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Claude Lanzmann directed this 9 1/2 hour documentary of the Holocaust without using a single frame of archive footage. He interviews survivors, witnesses, and ex-Nazis (whom he had to film secretly since they only agreed to be interviewed by audio). His style of interviewing by asking for the most minute details is effective at adding up these details to give a horrifying portrait of the events of Nazi genocide. He also shows, or rather lets some of his subjects themselves show, that the anti-Semitism that caused 6 million Jews to die in the Holocaust is still alive in well in many people that still live in Germany, Poland, and elsewhere. Written by
Gene Volovich <firstname.lastname@example.org>
i have only watched the first disc and i wanted to cry and pull my hair and tear my clothing and wail out loud. i am not Jewish nor am i related to any survivors or victims. i have known many people with the tattoos, as i am the same age as most of them. they are all dead now. i am not, esp. in my heart.
first, i thought that it was visually beautiful. i had a visceral reaction when the director was insistent even to the point of bullying the cast. i worried that if they began to relive it all they would come undone and cry and wail for the rest of their lives, not be able to stop. on disc 1, though, the emotion ran high but no one lost control. perhaps something inside them is flat, just to survive.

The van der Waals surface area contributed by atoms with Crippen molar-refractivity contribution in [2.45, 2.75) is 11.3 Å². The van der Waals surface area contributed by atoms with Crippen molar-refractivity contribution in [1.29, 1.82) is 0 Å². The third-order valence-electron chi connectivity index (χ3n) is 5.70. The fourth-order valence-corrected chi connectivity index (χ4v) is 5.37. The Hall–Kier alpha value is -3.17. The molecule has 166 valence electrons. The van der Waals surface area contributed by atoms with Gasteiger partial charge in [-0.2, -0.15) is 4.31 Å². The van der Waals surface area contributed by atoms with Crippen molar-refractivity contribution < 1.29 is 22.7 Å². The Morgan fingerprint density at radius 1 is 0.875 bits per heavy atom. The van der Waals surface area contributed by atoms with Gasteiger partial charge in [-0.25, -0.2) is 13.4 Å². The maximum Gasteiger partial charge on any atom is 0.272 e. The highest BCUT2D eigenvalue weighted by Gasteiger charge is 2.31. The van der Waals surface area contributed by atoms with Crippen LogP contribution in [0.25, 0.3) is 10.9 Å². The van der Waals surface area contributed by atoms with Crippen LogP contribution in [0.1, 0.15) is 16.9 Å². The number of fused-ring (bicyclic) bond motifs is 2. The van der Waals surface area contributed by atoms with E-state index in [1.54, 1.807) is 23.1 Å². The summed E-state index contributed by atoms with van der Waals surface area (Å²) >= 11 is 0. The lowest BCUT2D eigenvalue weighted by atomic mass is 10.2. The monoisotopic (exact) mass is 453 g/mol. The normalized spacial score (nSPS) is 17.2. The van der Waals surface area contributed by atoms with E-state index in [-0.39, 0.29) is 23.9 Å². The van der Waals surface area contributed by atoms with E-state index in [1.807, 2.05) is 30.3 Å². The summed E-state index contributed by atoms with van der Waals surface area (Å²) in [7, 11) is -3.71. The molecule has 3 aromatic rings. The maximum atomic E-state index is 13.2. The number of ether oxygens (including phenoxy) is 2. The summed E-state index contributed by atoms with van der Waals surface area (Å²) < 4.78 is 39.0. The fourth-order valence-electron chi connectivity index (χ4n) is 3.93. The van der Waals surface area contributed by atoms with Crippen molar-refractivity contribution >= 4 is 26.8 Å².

i thought this was an excellent portion of a film. i think the idea of getting all the survivors on tape before it is too late was a great one. i think the topic should not be avoided since there is genocide going on periodically all over the world. are the people who know the history of the holocaust then to intervene so that history will not be repeated or will we stand by? one thing i sensed strongly from the little bit i saw was the position that the townspeople or people in general who were not targets were in. i always thought they should have 'done something' but now i see 'what could they have done? they would have been murdered. along with their families, with total impunity. it would seem that the Nazis controlled everything and everyone at that time and place. even those who were not direct targets were victims in a way and have had to live with what they saw and their own helpless guilt. Carole/wannadance
13 of 14 people found this review helpful.
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